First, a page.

I have been working quite some time on version 1.3 of Copper, our Mac EDA application. Check it out if you didn’t know yet. This version brings the ability to import your own STEP models of parts to create wonderful 3D models of your PCB. And this feature also added a lot of (partly external) code to my project.
After archiving the project I wanted to upload it to the App Store. So I went in the Organizer of Xcode, selected the newly created archive and clicked on “Upload to App Store”. But, export failed. I got a strange “Copy failed” error with a hint to some logs. Reading these logs is hard. As I added various Frameworks and external libraries to my application I thought it must have been something to do with that. So, for many months I tried again and again, I ripped my project apart but I never really got this issue solved.
Looking at the logs I noticed that it points out:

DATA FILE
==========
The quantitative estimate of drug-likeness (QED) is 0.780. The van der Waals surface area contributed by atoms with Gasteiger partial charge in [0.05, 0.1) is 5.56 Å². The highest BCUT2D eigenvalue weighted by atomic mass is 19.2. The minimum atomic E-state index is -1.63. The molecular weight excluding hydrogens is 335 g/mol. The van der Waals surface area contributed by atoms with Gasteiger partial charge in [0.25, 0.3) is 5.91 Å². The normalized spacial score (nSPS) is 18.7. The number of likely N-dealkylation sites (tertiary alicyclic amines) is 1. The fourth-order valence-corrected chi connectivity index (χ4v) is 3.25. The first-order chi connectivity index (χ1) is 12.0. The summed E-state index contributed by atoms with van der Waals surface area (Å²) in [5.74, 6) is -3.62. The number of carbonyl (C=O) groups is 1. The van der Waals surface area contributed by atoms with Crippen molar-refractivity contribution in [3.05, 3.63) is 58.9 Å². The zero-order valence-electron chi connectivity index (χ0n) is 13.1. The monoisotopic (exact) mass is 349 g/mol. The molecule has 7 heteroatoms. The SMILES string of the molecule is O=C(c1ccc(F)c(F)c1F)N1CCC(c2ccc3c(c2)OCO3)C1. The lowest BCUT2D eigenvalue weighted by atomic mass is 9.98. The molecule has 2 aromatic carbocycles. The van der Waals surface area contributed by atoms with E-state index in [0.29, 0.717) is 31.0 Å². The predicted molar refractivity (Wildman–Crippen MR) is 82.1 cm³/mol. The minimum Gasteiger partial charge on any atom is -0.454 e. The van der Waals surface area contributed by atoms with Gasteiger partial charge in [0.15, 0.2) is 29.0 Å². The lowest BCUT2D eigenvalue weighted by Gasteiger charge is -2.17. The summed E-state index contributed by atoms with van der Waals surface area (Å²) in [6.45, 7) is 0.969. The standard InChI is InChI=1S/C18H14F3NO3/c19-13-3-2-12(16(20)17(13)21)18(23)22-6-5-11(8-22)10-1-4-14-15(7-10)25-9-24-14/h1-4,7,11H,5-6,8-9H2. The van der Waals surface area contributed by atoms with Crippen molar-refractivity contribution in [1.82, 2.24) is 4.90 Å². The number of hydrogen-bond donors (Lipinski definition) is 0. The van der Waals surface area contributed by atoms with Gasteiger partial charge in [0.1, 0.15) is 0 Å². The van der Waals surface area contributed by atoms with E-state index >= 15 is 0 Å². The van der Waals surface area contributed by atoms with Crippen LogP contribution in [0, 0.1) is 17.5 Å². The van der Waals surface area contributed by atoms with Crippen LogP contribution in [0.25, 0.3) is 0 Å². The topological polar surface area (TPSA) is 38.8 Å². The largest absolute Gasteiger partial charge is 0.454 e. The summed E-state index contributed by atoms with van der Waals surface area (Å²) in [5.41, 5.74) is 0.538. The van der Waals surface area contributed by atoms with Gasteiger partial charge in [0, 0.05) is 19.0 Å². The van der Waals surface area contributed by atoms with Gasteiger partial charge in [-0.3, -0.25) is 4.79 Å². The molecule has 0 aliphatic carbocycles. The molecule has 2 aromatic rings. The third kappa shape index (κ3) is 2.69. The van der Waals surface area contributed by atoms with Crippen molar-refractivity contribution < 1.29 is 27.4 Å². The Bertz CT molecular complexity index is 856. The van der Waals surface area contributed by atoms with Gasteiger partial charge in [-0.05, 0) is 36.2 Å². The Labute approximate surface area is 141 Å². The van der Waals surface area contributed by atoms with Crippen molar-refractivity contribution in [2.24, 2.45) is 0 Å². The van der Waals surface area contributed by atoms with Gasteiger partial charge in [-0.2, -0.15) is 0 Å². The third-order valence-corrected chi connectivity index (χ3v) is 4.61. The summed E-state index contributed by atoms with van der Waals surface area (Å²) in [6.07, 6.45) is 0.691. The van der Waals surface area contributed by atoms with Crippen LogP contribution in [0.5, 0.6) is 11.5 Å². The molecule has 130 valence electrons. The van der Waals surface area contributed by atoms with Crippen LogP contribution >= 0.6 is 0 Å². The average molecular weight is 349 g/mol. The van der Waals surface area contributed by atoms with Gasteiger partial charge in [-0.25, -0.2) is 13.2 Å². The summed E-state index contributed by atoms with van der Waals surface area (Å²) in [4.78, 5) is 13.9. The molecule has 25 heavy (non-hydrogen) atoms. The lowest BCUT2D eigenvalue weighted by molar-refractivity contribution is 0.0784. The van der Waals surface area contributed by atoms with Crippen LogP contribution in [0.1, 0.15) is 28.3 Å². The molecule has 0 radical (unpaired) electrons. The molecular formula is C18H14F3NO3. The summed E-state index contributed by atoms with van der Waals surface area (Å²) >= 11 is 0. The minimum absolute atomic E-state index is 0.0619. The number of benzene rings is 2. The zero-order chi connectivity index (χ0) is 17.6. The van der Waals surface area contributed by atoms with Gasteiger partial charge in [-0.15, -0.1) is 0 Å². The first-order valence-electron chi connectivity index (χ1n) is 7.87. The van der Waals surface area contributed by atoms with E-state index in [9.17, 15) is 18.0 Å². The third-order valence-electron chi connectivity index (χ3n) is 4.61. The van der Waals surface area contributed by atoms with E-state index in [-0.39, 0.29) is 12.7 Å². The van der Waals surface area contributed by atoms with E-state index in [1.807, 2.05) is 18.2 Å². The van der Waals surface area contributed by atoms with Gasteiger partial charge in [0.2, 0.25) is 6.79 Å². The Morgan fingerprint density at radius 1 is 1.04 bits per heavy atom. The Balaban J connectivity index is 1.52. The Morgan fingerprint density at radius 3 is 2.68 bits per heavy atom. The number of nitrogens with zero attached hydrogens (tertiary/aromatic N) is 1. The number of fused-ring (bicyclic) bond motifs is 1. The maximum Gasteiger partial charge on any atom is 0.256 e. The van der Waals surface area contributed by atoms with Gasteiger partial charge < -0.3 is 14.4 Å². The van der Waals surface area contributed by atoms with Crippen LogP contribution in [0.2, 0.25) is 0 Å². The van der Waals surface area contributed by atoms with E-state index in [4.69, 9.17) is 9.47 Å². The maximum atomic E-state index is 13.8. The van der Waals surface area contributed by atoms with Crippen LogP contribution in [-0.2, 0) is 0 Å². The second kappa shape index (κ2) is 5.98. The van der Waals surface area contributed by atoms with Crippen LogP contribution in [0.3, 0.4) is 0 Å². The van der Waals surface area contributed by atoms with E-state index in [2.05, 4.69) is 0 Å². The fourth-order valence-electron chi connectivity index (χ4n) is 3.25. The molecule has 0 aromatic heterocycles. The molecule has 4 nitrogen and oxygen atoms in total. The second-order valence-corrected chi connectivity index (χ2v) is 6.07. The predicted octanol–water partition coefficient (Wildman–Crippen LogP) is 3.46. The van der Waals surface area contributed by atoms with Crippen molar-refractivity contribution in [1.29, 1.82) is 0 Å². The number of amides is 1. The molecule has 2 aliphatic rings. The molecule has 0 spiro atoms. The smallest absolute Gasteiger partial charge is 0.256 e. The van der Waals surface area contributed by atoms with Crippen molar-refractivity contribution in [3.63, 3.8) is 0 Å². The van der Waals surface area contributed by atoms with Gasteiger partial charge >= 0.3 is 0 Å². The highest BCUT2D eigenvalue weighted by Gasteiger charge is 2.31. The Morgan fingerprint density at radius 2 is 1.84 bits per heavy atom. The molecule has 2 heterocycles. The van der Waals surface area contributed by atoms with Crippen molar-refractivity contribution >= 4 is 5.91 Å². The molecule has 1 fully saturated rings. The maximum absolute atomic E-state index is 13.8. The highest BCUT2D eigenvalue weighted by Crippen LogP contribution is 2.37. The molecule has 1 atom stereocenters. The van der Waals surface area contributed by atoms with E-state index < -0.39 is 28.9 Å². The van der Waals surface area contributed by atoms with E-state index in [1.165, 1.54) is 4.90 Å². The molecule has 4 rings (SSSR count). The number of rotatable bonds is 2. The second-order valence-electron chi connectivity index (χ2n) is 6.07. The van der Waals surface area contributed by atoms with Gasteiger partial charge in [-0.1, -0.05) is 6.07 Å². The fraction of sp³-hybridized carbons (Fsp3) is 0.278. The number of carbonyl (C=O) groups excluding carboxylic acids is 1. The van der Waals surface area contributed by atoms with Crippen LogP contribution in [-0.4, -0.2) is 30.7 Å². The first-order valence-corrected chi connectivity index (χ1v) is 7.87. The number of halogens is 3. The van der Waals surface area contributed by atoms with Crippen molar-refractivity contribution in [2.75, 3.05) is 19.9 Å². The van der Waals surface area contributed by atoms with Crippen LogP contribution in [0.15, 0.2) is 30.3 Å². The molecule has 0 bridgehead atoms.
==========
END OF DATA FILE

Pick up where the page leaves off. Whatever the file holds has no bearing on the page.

... 2016-11-16 09:53:45 +0000 652253 bytes for ./Contents/Resources/woodTexture2.jpg 2016-11-16 09:53:45 +0000 /usr/bin/ditto exited with 1 2016-11-16 09:53:46 +0000 [MT] Canceled distribution assistant
In one of my previous posts I tried to answer the question: “Do I need an Oscilloscope?“. The answer has been a short: Yes, under some circumstances.
But, there is another great measurement tool available: A Logic Analyzer. There are a lot of options, and a quick look at them reveals one thing: They are so much cheaper than oscilloscopes with the same amount of channels. The cheapest oscilloscope from Rigol, the 1054Z with 4 channels costs about $399 (but more if you add some options), the cheapest Logic Analyzer from Saleae costs $109. If you are interested in buying an oscilloscope, but don’t want to spend so much money at it (yet), is a Logic Analyzer an alternative?
Well, the good news is yes! Under some circumstances. Sometimes it’s even a better buy than an oscilloscope. Let me first explain what a Logic Analyzer does and why it’s so useful and often more useful than an oscilloscope.